To these conservatives and liberals, Linda Tirado would probably like to say, “Fuck you.”
In Hand to Mouth, Tirado doesn’t claim to speak for every other poor person out there. However, she does speak and boy, does she have a story to tell.
Tirado didn’t grow up poor. Her family was middle class and she even attended a pricy boarding school on scholarship. After high school graduation, she went to college, later dropping out because at the time she didn’t have the maturity to handle college life. However, she did return to her studies when she was older. She also admits to being estranged from her family for a while.
Tirado has always worked, often working more than one job at a time. She worked a lot of restaurant jobs, mostly waiting on tables, bartending, and at times managing restaurants. With an interest in politics Tirado also worked on various political campaigns. Sadly, these jobs, despite requiring a strong work ethic, experience, skill, smarts and talent, didn’t exactly bring in the money and benefits. Tirado often worked at these jobs because at times they were the only gigs she could get and she needed jobs that worked with her college studies.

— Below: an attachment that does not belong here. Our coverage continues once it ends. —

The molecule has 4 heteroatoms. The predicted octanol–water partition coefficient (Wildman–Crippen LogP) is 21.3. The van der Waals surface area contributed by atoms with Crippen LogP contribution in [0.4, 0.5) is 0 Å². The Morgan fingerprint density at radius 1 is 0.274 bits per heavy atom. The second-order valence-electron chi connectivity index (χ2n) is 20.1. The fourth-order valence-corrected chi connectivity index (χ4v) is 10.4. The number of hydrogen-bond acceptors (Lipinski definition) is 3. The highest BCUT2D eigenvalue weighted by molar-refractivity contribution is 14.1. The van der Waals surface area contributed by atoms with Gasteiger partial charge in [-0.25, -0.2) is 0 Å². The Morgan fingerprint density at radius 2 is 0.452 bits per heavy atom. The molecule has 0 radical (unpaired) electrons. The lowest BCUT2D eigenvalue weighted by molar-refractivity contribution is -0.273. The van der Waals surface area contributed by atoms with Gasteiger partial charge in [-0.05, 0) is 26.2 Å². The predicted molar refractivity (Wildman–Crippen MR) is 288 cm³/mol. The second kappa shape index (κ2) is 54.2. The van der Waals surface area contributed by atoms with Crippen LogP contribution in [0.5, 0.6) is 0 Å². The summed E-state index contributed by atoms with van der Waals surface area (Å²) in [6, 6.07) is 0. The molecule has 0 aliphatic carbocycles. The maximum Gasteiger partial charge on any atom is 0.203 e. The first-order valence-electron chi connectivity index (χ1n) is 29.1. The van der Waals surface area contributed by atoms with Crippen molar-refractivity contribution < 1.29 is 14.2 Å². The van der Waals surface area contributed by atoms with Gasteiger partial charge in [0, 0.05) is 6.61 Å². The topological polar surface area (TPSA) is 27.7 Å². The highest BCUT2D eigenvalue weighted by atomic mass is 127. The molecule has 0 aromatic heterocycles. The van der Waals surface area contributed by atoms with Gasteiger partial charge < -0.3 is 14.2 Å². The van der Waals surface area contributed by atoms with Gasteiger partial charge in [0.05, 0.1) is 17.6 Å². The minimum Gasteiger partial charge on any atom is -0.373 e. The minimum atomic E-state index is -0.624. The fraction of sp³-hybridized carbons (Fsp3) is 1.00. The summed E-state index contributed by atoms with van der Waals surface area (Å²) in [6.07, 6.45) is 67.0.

While working in these low wage jobs, Tirado was merely a cog in the machine, and she writes eloquently and with biting candor about some of the humiliation she and her co-workers faced on a daily basis. They included being harassed by upper management, denied raises and promotions unless they provided sexual favors, having to ask permission to go use the bathroom and having their bags and purses searched for any stolen goods they may want to take home. Tirado was often forced to change shifts on very short notice, which sometimes conflicted with school and any other job she might be working.
Going to school? Working more than one job? So much for the no work ethic the poor are supposed to have.